As the Czech Republic takes over the rotating EU Council presidency from France, environment minister Anna Hubácková discusses her green priorities for the coming semester in my interview for ENDS Europe.
Anna Hubácková became environment minister in December last year following the electoral victory of the centre-right pro-European coalition led by Petr Fiala. The new government has sought to emphasise its green credentials, including in its programme a goal to phase out coal by 2033, which still accounted for one-third of the country’s energy supply in 2019. It sees the European Green Deal as “an opportunity to significantly modernise the Czech economy, increase the quality of life and improve our environment by investing in sustainable development, clean and renewable resources and the circular economy”.
Hubácková has long experience of environmental policy. Before entering politics – as a senator for the Christian-democratic party KDU-CSL – she was head of the regional department of the environment. Her official biography says “she has devoted her life to protecting sources of drinking water”.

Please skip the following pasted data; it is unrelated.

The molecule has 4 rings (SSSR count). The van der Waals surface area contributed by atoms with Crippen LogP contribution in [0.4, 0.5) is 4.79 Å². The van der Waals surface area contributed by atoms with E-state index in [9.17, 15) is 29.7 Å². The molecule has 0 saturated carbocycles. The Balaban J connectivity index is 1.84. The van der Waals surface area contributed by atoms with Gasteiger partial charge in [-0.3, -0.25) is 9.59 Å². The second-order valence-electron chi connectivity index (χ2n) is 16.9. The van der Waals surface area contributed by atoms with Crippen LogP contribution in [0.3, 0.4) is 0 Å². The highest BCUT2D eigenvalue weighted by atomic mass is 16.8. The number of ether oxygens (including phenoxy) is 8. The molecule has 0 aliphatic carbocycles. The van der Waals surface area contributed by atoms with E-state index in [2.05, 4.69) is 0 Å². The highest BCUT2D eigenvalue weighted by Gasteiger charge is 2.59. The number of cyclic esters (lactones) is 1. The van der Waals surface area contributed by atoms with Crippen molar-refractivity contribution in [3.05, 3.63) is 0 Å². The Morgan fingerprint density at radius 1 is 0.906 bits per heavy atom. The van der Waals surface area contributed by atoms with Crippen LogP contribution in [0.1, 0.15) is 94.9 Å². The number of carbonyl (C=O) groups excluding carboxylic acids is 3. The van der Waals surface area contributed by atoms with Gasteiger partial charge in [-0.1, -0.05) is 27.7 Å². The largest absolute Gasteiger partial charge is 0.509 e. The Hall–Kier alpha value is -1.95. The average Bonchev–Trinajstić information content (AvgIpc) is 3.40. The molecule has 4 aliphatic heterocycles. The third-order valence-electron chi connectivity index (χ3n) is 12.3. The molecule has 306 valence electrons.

But she has an uphill task ahead as the EU seeks to finalise the mammoth Fit for 55 package of energy climate policy reforms. With the French presidency brokering a common position on the files among member states, gruelling negotiations with the European Parliament now await.
“Our intention is to keep the package together because if a certain compromise is reached in one file, or one part of the package, it will have to be balanced out elsewhere,” Hubácková says, via an interpreter.
While the Fit for 55 package is a top priority for the Presidency, so too is energy security in light of the war in Ukraine. The Czech Republic is still heavily reliant on imports of fossil fuels from Russia. And the presidency’s programme states that the “EU’s energy security issues… are currently more pressing than the energy transition”…
Continue reading on ENDS Europe, a daily news service on EU environmental affairs part of the Haymarket Media Group, 30 June 2022.
Photo courtesy Czech government.